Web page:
Styrene is an oily, colourless liquid with the chemical formula, C8H8. It has a sweet, aromatic odour in low concentrations and a sharp penetrating smell at higher concentrations. Styrene evaporates very easily and is soluble in alcohol and hydrocarbons. Styrene occurs naturally in small quantities in some plants and foods, such as coffee beans and peanuts.
Styrene is a chemical building block for polystyrenes, other styrene copolymers and rubbers/latexes that go on to manufacture other products we are more familiar with including, polystyrene packaging, rubber tires, surfboards, carpet and building insulation .
The largest global use of styrenes goes into polystyrene production, creating polystyrene solids, foams and films.
The routes of exposure for styrene include; inhalation, ingestion and skin and eye contact.
Inhalation of styrene vapours through normal handling may be harmful, bringing on symptoms such as respiratory irritation and inflammation. The effects of styrene are similar to those of general anaesthetics, also causing lightheadedness, nervousness, apprehension, euphoria, confusion, dizziness, drowsiness, tinnitus, blurred or double vision, vomiting, twitching, tremors, convulsions, unconsciousness and respiratory depression and arrest. Extreme exposure can lead to unconsciousness and even death.
Ingestion of styrene may be harmful with animal experiments suggesting the chemical can have lethal effects.
Styrene produces moderate skin irritation and inflammation when skin contact occurs. Dermatitis is also a possibility with symptoms including; redness and swelling which may progress to blistering. Other harmful effects may result upon entry into the bloodstream through open cuts or wounds.
When concentrated, vapours cause eye irritation and inflammation with pain. Injury to the cornea can occur and permanent vision impairment may result unless treated quickly and adequately. Repeated or prolonged exposure may cause inflammation, redness and temporary vision impairment and/or other transient eye damage.
Styrene is suspected of being potentially carcinogenic for humans.
If styrene is inhaled, remove the patient from the contaminated area to the nearest fresh air source and monitor their breathing. Lay the patient down and keep them warm and rested. If the patient is not breathing and you are qualified to do so, perform CPR (preferably with a bag-valve mask device). Seek immediate medical attention.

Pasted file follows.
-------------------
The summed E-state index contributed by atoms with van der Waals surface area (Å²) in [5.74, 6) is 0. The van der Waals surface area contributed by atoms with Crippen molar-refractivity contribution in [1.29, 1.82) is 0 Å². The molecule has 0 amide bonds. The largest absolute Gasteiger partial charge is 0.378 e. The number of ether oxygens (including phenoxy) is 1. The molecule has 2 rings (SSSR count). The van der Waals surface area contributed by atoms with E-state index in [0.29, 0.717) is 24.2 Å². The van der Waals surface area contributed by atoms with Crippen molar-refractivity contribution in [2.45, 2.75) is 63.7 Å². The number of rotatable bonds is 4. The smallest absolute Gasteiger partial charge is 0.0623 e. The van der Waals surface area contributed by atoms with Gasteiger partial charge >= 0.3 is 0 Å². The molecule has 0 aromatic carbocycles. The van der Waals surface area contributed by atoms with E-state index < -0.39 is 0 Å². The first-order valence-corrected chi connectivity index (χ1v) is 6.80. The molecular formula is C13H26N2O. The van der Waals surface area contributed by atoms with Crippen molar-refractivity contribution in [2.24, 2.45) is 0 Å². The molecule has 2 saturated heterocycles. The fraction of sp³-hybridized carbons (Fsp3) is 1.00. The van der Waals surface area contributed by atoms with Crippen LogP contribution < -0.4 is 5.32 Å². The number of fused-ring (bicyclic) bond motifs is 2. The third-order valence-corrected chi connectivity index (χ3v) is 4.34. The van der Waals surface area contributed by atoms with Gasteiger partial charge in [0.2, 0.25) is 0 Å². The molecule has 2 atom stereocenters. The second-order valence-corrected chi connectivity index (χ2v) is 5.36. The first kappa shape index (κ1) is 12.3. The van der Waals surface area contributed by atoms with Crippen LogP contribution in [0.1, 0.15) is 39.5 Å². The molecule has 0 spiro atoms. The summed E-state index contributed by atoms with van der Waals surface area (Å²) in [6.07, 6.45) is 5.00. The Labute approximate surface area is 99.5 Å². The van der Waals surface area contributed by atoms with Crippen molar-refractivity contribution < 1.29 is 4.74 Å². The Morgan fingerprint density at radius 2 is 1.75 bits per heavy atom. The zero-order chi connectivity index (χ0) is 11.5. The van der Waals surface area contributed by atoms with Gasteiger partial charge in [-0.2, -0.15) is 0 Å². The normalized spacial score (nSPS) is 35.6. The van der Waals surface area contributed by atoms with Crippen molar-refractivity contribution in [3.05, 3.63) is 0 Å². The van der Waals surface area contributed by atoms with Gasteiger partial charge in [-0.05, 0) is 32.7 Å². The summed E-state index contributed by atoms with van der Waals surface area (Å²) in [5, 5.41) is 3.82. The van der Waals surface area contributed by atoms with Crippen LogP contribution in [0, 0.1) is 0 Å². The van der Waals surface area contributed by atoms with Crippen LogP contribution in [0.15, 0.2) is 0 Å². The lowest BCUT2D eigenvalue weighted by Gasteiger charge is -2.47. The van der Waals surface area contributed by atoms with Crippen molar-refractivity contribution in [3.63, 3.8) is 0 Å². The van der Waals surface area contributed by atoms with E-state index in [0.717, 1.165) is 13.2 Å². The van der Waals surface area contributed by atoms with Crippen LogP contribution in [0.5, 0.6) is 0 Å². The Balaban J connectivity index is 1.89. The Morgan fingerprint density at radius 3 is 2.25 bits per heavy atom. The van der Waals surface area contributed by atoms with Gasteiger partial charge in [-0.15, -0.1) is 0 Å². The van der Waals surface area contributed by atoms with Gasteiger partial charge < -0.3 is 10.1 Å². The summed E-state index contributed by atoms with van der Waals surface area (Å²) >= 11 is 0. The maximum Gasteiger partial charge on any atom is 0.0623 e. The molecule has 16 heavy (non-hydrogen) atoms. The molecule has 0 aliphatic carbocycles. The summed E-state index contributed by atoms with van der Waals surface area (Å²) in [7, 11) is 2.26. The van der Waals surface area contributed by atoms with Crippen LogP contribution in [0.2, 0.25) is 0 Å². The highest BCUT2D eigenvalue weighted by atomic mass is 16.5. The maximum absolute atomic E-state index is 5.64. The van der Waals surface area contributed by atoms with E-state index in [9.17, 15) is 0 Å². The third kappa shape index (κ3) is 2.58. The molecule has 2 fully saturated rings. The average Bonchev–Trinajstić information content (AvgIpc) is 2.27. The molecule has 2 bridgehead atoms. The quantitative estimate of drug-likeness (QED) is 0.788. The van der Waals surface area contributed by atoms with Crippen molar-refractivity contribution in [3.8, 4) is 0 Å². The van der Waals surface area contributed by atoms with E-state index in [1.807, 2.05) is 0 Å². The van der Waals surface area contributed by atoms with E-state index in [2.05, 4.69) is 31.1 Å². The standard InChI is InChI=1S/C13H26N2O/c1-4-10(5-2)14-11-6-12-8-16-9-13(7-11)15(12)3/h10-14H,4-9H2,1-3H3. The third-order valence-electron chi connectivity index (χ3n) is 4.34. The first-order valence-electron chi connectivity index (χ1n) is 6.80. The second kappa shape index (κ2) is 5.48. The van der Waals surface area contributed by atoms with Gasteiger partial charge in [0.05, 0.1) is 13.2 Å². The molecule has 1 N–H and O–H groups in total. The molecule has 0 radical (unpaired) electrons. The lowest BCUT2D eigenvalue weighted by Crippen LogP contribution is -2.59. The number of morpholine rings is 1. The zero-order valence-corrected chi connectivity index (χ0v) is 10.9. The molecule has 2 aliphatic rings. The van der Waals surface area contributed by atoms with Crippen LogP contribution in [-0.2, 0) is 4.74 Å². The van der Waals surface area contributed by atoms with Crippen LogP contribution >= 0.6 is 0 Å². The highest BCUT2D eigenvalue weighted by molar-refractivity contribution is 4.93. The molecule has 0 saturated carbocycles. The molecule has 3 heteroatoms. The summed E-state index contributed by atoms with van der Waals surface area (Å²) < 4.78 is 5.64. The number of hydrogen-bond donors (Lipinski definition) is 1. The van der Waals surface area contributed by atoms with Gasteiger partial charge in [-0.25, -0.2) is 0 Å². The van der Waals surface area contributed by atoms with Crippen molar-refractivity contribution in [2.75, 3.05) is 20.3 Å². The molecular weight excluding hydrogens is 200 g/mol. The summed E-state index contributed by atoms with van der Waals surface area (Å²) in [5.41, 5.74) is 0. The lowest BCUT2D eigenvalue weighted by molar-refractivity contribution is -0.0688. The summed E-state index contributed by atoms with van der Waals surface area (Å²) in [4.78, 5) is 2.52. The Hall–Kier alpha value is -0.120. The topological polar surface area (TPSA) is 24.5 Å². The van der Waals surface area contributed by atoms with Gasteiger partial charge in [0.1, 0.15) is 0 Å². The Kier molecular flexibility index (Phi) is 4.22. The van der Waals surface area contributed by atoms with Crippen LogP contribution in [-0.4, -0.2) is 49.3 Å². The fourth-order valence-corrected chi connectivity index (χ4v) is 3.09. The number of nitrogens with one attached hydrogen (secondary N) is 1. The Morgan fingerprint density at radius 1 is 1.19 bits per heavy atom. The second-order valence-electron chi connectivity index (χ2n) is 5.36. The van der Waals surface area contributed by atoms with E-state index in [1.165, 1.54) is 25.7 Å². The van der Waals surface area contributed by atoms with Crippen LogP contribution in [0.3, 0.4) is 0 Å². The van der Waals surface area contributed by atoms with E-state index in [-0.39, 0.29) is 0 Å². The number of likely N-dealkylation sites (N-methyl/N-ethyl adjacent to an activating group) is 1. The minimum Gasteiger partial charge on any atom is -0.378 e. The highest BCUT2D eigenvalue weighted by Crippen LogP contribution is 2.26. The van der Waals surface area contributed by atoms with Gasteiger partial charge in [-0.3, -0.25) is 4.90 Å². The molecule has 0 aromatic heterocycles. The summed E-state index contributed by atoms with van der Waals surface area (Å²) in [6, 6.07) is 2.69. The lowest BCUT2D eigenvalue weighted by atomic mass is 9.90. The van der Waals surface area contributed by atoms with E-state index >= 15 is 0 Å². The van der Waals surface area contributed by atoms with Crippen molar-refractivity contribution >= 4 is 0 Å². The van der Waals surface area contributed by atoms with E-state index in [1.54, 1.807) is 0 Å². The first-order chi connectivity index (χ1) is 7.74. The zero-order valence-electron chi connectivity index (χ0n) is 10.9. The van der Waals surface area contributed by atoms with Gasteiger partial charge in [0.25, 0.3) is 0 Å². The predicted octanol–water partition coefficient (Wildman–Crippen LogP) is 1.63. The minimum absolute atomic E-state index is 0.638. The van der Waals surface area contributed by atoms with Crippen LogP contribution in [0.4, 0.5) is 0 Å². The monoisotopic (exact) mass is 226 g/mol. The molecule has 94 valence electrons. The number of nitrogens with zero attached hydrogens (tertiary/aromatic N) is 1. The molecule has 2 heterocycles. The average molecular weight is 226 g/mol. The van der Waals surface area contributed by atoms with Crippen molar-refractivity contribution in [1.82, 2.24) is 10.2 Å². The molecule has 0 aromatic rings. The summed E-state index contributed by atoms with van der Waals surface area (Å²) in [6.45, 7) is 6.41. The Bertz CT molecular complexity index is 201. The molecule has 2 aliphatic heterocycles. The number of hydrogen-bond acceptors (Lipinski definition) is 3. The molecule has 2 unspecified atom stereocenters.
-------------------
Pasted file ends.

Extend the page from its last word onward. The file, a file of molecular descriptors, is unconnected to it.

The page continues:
If swallowed, do not induce vomiting. If vomiting does occur, lean the patient forward or place them on their left side to maintain open airways and prevent aspiration. Give them water to rinse their mouth out and provide as much as they can comfortably drink. The patient should avoid drinking milk, oils and alcohol. Seek medical attention.
If skin exposure occurs, immediately remove all contaminated clothing, footwear and accessories and cleanse the skin and hair with plenty of soap and water. Seek medical attention in the event of irritation.
If styrene is exposed to the eyes, flush the eyes out immediately with fresh running water, remembering to wash under the eyelids. Removal of contact lenses should only be done by a skilled individual. Seek medical attention without delay, if pain persists.
Ready access to emergency eyewash fountains and deluge showers should be available in the immediate area of the potential exposure to the chemical and adequate ventilation should be available to provide continuous air movement in the area (a local exhaust should be installed if necessary).
The PPE recommended when handling styrene includes; safety glasses with side shields, chemical goggles, PVC gloves, PVC protective suits, protective clothing, PVC aprons, half-face filter type respirators and safety gumboots.
If you have styrene in your possession and you aren’t sure how to safely handle it, Chemwatch can help. Chemwatch provides chemicals management solutions, including SDS to ensure safety and compliance in your workplace. Contact us at email@example.com for more information about how we can help.